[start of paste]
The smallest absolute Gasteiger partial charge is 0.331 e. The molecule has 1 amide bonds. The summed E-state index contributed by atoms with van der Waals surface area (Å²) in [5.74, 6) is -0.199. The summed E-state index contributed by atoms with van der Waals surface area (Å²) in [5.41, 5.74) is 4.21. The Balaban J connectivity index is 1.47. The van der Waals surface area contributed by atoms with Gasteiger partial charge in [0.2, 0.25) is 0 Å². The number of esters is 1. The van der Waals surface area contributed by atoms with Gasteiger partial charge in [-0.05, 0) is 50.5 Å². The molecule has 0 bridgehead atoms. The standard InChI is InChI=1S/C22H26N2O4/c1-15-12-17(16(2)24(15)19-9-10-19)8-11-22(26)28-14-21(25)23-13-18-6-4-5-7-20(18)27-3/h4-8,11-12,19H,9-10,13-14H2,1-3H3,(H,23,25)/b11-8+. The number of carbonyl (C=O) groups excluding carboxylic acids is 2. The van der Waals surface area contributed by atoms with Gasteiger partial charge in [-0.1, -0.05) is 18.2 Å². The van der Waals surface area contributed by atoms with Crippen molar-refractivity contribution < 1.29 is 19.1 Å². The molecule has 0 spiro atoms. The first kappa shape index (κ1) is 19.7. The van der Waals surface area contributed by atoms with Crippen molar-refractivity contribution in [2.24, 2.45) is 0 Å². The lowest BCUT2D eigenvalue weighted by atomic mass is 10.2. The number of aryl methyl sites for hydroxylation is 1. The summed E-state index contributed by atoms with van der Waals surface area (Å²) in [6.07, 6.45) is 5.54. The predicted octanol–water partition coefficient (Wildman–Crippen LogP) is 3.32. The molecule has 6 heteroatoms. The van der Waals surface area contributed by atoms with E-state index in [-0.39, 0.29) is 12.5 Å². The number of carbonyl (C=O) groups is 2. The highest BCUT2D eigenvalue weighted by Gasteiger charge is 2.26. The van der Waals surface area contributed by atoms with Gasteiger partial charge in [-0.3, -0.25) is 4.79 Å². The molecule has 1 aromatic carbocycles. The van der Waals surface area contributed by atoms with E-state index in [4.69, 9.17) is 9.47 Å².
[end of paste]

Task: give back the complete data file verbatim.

The smallest absolute Gasteiger partial charge is 0.331 e. The molecule has 1 amide bonds. The summed E-state index contributed by atoms with van der Waals surface area (Å²) in [5.74, 6) is -0.199. The summed E-state index contributed by atoms with van der Waals surface area (Å²) in [5.41, 5.74) is 4.21. The Balaban J connectivity index is 1.47. The van der Waals surface area contributed by atoms with Gasteiger partial charge in [0.2, 0.25) is 0 Å². The number of esters is 1. The van der Waals surface area contributed by atoms with Gasteiger partial charge in [-0.05, 0) is 50.5 Å². The molecule has 0 bridgehead atoms. The standard InChI is InChI=1S/C22H26N2O4/c1-15-12-17(16(2)24(15)19-9-10-19)8-11-22(26)28-14-21(25)23-13-18-6-4-5-7-20(18)27-3/h4-8,11-12,19H,9-10,13-14H2,1-3H3,(H,23,25)/b11-8+. The number of carbonyl (C=O) groups excluding carboxylic acids is 2. The van der Waals surface area contributed by atoms with Gasteiger partial charge in [-0.1, -0.05) is 18.2 Å². The van der Waals surface area contributed by atoms with Crippen molar-refractivity contribution < 1.29 is 19.1 Å². The molecule has 0 spiro atoms. The first kappa shape index (κ1) is 19.7. The van der Waals surface area contributed by atoms with Crippen molar-refractivity contribution in [2.24, 2.45) is 0 Å². The lowest BCUT2D eigenvalue weighted by atomic mass is 10.2. The number of aryl methyl sites for hydroxylation is 1. The summed E-state index contributed by atoms with van der Waals surface area (Å²) in [6.07, 6.45) is 5.54. The predicted octanol–water partition coefficient (Wildman–Crippen LogP) is 3.32. The molecule has 6 heteroatoms. The van der Waals surface area contributed by atoms with E-state index in [-0.39, 0.29) is 12.5 Å². The number of carbonyl (C=O) groups is 2. The highest BCUT2D eigenvalue weighted by Gasteiger charge is 2.26. The van der Waals surface area contributed by atoms with Gasteiger partial charge in [-0.3, -0.25) is 4.79 Å². The molecule has 1 aromatic carbocycles. The van der Waals surface area contributed by atoms with E-state index in [4.69, 9.17) is 9.47 Å².